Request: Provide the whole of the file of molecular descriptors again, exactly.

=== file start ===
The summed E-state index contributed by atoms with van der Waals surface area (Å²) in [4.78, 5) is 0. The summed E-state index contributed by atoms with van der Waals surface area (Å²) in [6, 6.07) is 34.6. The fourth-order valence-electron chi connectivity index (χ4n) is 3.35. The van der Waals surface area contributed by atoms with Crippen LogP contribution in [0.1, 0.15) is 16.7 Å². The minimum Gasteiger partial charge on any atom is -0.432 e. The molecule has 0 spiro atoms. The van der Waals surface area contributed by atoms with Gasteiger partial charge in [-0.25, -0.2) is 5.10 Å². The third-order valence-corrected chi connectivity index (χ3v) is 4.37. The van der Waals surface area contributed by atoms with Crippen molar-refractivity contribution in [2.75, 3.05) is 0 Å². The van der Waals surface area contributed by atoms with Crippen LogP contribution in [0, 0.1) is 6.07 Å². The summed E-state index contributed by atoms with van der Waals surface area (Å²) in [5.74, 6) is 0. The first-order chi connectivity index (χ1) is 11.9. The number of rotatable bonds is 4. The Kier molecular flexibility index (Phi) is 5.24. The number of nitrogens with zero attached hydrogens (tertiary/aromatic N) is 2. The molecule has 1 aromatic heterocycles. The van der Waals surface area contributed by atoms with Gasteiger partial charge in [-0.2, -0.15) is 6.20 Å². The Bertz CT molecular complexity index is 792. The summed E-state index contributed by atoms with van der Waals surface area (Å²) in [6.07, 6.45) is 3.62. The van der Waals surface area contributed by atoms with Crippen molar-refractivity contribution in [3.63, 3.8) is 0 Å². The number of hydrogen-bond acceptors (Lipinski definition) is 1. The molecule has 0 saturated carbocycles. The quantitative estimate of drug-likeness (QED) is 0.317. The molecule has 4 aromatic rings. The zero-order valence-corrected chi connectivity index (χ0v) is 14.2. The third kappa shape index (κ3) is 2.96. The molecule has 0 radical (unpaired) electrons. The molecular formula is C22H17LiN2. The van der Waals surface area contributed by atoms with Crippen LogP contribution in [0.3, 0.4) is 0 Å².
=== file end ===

The summed E-state index contributed by atoms with van der Waals surface area (Å²) in [4.78, 5) is 0. The summed E-state index contributed by atoms with van der Waals surface area (Å²) in [6, 6.07) is 34.6. The fourth-order valence-electron chi connectivity index (χ4n) is 3.35. The van der Waals surface area contributed by atoms with Crippen LogP contribution in [0.1, 0.15) is 16.7 Å². The minimum Gasteiger partial charge on any atom is -0.432 e. The molecule has 0 spiro atoms. The van der Waals surface area contributed by atoms with Gasteiger partial charge in [-0.25, -0.2) is 5.10 Å². The third-order valence-corrected chi connectivity index (χ3v) is 4.37. The van der Waals surface area contributed by atoms with Crippen molar-refractivity contribution in [2.75, 3.05) is 0 Å². The van der Waals surface area contributed by atoms with Crippen LogP contribution in [0, 0.1) is 6.07 Å². The summed E-state index contributed by atoms with van der Waals surface area (Å²) in [5.74, 6) is 0. The first-order chi connectivity index (χ1) is 11.9. The number of rotatable bonds is 4. The Kier molecular flexibility index (Phi) is 5.24. The number of nitrogens with zero attached hydrogens (tertiary/aromatic N) is 2. The molecule has 1 aromatic heterocycles. The van der Waals surface area contributed by atoms with Gasteiger partial charge in [-0.2, -0.15) is 6.20 Å². The Bertz CT molecular complexity index is 792. The summed E-state index contributed by atoms with van der Waals surface area (Å²) in [6.07, 6.45) is 3.62. The van der Waals surface area contributed by atoms with Crippen molar-refractivity contribution in [3.63, 3.8) is 0 Å². The number of hydrogen-bond acceptors (Lipinski definition) is 1. The molecule has 0 saturated carbocycles. The quantitative estimate of drug-likeness (QED) is 0.317. The molecule has 4 aromatic rings. The zero-order valence-corrected chi connectivity index (χ0v) is 14.2. The third kappa shape index (κ3) is 2.96. The molecule has 0 radical (unpaired) electrons. The molecular formula is C22H17LiN2. The van der Waals surface area contributed by atoms with Crippen LogP contribution in [0.3, 0.4) is 0 Å².